The UAE is expected to issue the world’s first Sharia-compliant bond aimed at financing green energy projects this year, possibly as early as next month, according to industry experts.
"We are going to get one, possibly two [green sukuk], in the UAE in April," said Sean Kidney, the chief executive and co-founder of the London-based Climate Bonds Initiative (CBI).
Green bond issuance reached US$36.6 billion globally last year, more than triple the previous year’s total. Mr Kidney said that at least $50bn of green bonds are forecast to be issued this year, but he expects numbers to be even higher.
“We have a reasonable shot at seeing $100bn of [green bond] issuance this year,” he said.
CBI has helped to create international standards for this type of ethically responsible financial security, from which capital raised is used for projects such as solar and wind schemes as well as developing energy efficiency initiatives such as LED lighting.
“I am optimistic that we will see the first green issuance out of the region and into the region during this year,” said Andy Cairns, the managing director of debt origination and distribution at National Bank of Abu Dhabi (NBAD). The bank is currently in discussions with potential issuers, he said.
Mr Cairns said that there were multiple benefits to be gained from the rise of ethically responsible financing mechanisms such as the “halo effect of positive publicity and the associated feel-good factor”.
NBAD helped to issue an ethically responsible sukuk in November. The $500 million Vaccine Sukuk uses the funds raised to buy vaccines to deploy in the developing world.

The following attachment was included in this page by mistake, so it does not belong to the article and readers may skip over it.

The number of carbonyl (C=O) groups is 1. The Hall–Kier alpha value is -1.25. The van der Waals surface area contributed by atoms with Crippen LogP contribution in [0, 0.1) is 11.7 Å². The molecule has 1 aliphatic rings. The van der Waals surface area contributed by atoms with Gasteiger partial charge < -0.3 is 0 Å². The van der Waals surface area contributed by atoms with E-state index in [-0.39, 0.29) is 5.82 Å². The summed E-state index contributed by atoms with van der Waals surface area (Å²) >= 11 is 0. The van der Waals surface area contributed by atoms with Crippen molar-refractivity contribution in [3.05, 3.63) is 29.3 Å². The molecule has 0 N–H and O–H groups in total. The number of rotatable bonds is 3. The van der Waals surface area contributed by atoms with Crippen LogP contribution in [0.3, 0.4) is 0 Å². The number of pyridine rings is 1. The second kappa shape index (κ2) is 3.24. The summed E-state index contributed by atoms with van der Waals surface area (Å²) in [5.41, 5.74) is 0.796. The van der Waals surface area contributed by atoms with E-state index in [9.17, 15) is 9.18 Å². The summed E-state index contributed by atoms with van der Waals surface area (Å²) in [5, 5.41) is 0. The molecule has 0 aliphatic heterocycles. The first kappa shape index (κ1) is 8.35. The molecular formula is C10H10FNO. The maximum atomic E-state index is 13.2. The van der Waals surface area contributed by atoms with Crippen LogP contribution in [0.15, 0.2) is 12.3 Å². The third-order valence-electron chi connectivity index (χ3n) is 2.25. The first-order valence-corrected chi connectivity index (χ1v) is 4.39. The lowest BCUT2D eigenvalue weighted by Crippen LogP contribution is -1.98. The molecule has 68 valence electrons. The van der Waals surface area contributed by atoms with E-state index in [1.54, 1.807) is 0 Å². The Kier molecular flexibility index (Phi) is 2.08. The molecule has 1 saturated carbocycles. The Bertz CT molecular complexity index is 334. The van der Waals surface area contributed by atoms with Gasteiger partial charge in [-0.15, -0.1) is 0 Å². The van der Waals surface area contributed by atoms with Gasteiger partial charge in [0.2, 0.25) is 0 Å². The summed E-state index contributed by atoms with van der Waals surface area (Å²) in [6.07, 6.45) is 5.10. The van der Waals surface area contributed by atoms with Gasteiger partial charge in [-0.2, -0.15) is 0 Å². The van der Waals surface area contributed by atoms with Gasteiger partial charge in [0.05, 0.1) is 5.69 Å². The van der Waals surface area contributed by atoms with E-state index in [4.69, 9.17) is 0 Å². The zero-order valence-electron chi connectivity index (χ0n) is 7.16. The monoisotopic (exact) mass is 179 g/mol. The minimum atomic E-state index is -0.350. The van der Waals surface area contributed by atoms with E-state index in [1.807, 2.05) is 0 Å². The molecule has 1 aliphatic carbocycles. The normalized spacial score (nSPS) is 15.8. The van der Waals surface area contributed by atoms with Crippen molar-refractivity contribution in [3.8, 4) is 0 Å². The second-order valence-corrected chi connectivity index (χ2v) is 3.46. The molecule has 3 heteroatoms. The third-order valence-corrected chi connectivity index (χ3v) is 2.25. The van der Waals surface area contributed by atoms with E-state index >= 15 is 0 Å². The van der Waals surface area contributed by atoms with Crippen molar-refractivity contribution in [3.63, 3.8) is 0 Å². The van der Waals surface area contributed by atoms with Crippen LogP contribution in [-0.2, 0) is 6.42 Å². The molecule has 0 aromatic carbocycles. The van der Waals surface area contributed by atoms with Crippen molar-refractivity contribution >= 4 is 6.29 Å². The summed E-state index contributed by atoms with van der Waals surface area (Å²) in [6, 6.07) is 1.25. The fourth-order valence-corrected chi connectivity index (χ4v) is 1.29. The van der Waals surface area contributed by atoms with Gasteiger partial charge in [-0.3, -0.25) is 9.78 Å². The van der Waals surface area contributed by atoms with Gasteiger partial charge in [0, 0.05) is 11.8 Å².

“They are attractive to issuers by targeting dedicated socially responsible buyers, those funds with a specific mandate to put money to work in socially responsible projects, while also appealing to the broad universe of conventional investors,” said Mr Cairns.
Nasser Saidi, chairman of the Clean Energy Business Council, said that the council has been in discussions with the Dubai Supreme Council of Energy (DSCE) about the issuance of green sukuk, which oversees energy planning in Dubai. DSCE’s members include Dubai Electricity and Water Authority (Dewa).
“That’s why a Dewa sukuk would be a perfect opportunity, and it would be highly supported by the global financial market,” said Mr Saidi.
In January, Dewa said it would increase its target for solar power to account for 15 per cent of total capacity by 2030, up from 5 per cent previously.
Lee Irvine, an associate in the Latham & Watkins law office in Dubai, said the green sukuk first mover would have the greatest advantage to corner the market. The firm is working with the Clean Energy Business Council, the Gulf Sukuk and Bond Association and the Climate Bonds Initiative to promote green sukuk.
“[The first issuer of the green sukuk] will open up the market regionally, and that will allow smaller corporations and enterprises to pursue the financial vehicle,” he said.
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